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Issue #1809      February 7, 2018

No peace without justice

Invasion Day 2018 – WA

Since the Fremantle City Council decided in 2017 not to hold Australia Day activities on January 26 a movement has been building around the country to Change the Date as a way of acknowledging the date as divisive and non-inclusive: Aboriginal Australians people have no reason to celebrate January 26, 1788.

On January 26 at Forrest Place in Perth a rally was organised by Deaths in Custody Watch to mark Invasion Day and propel the momentum for changing the date.

Over 500 people gathered at the early stages of the rally which started around 1:30 pm and heard from a number of speakers including Noongar elder uncle Ben Taylor. He recalled how early government authorities oppressed his people by forcing them to live in designated areas and tried to stop them speaking their language and practising their culture.

Greens Senator Jordon Steele-John spoke of the need to acknowledge that Australia has a black as well as a white history and of the need to learn about dispossession by the colonial invaders of their land as well as the resistance and war fought by the Aboriginal people to protect their land and culture. Steele-John added, “There can be no peace without justice and no justice without a treaty.” There should be no celebration of this date and there was a need instead to celebrate a shared future. Deaths In Custody Watch spokesman Mervyn Eades reminded the rally that Western Australia has the highest rates of youth incarceration in the world.

This sentiment was echoed by Dylan Voller, the Aboriginal youth featured in the ABC Four Corners program on the Don Dale Detention Centre, who said the high rates of youth incarceration were continuing in the Northern Territory and Western Australia, and youth suicide was continuing at alarming rates, especially in the Kimberley district of Western Australia. The West Australian State Coroner is expected to deliver her findings on the inquest into the Aboriginal youth suicides in the next few months.

The family of Elijah Doughty had come from Kalgoorlie to talk about their struggle with the State Director of Public Prosecutions, Amanda Forrest, to reconsider a more just prosecution of the man who had chased their son with a four-wheel drive in pursuit of a motor cycle which had been stolen and knocked Elijah from his bike and killed him. The man was convicted of a lesser charge of manslaughter and was about to be released from prison.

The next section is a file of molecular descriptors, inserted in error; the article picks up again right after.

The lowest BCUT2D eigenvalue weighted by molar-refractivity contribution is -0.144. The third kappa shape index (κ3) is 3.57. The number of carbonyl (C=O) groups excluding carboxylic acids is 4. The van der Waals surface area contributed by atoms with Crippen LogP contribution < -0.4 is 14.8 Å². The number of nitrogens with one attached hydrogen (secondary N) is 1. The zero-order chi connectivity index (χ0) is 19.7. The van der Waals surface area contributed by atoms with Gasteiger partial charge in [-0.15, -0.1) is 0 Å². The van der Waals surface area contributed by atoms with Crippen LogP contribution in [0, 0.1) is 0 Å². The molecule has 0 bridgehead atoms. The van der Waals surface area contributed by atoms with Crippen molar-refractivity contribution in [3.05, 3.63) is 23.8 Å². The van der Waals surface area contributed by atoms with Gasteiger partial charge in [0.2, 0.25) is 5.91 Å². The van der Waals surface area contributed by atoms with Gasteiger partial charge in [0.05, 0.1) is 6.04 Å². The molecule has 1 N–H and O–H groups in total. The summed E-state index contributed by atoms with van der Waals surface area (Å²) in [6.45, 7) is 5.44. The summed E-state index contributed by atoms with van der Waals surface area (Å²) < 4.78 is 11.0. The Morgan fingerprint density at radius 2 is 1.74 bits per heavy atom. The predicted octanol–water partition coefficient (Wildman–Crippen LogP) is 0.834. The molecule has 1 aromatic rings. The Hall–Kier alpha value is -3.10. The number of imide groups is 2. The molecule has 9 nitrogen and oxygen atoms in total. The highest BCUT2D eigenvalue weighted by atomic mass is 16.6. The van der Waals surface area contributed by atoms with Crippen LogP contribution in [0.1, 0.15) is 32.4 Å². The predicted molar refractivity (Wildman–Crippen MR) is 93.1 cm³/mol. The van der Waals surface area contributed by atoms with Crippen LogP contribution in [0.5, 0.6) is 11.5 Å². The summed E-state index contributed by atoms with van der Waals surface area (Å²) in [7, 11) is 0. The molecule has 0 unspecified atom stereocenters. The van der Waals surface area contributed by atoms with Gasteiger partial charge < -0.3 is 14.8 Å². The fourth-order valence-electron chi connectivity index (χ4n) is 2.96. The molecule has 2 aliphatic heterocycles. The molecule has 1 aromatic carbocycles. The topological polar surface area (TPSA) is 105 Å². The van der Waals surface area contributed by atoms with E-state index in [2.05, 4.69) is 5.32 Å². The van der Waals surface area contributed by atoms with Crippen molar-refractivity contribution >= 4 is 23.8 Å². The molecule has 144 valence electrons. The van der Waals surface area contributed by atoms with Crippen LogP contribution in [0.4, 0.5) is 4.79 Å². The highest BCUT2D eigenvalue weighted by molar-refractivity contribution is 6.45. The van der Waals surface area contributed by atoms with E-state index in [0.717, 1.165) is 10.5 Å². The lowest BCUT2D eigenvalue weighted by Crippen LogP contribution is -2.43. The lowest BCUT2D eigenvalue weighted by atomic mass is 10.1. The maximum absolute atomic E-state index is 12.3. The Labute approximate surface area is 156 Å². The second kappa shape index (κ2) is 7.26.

The family of Elijah and many people in Kalgoorlie believe justice has not been done and that the killing was racially motivated. The lack of an adequate and commensurate legal response is symptomatic of race relations in Kalgoorlie and the sorrow and despair which remain.

Noongar activist Marianne Mackay then called all people to march with them – to “walk with us on this journey” – to share our struggle for justice. So did more than 1,500 people who had gathered by then proceeded peacefully but vocally to the Supreme Court Gardens where this year’s Survival/Barak Festival took place to celebrate Aboriginal culture and life. Mackay added, “Changing the date gets the discussion going on this important issue which should give impetus on other issues affecting Aboriginal health, Closing the Gap issues and ultimately a treaty.”

One Day in Fremantle

On Sunday January 28, the City of Fremantle held its second One Day in Fremantle free public concert at The Esplanade. The numbers had increased to 17,000 from last year’s impressive 15,000 and for people who live in WA it was your typical Fremantle “alternative” crowd which was interested in celebrating Australia, one that is inclusive of Aboriginal people and their language and culture. The proceedings commenced with traditional Noongar dancers and a welcome to country followed by the Djuki Mala dancers from Arnhem Land in the Northern Territory.

Djuki Mala were followed by Danzel Baker Boy, 20-year-old Yolngu hip hop artist also from Arnhem Land and a sometimes member of Djuki Mala, who gave a professional and vibrant performance of his rapping and hip hop style music. Baker Boy played the two songs – Marryuna at number 17 and Cloud 9 at number 76, which had made the Triple J Hot 100 – now played on a day other than Australia Day. The appreciative crowd were also privileged to hear an extended hip hop version of the Yothu Yindi anthem, “Treaty”.

The concert continued with the outstanding vocal and musical talents of Kate Miller-Heidke who said she was honoured to be asked to perform at the concert and played her hits; “Caught in the Crowd”, “Make it last”, “You’ve underestimated” and “O Vertigo” the latter which dazzled the audience with her fine operatic style.

The mayor of Fremantle Dr Brad Pettit was also on stage earlier to assure the crowd that the celebration of what it means to be truly Australian would be back again next year.

The Communist Party of Australia joins in the chorus around the country calling for the date to be changed as a step toward a more inclusive Australia that celebrates a shared future.

Next article – Dingo

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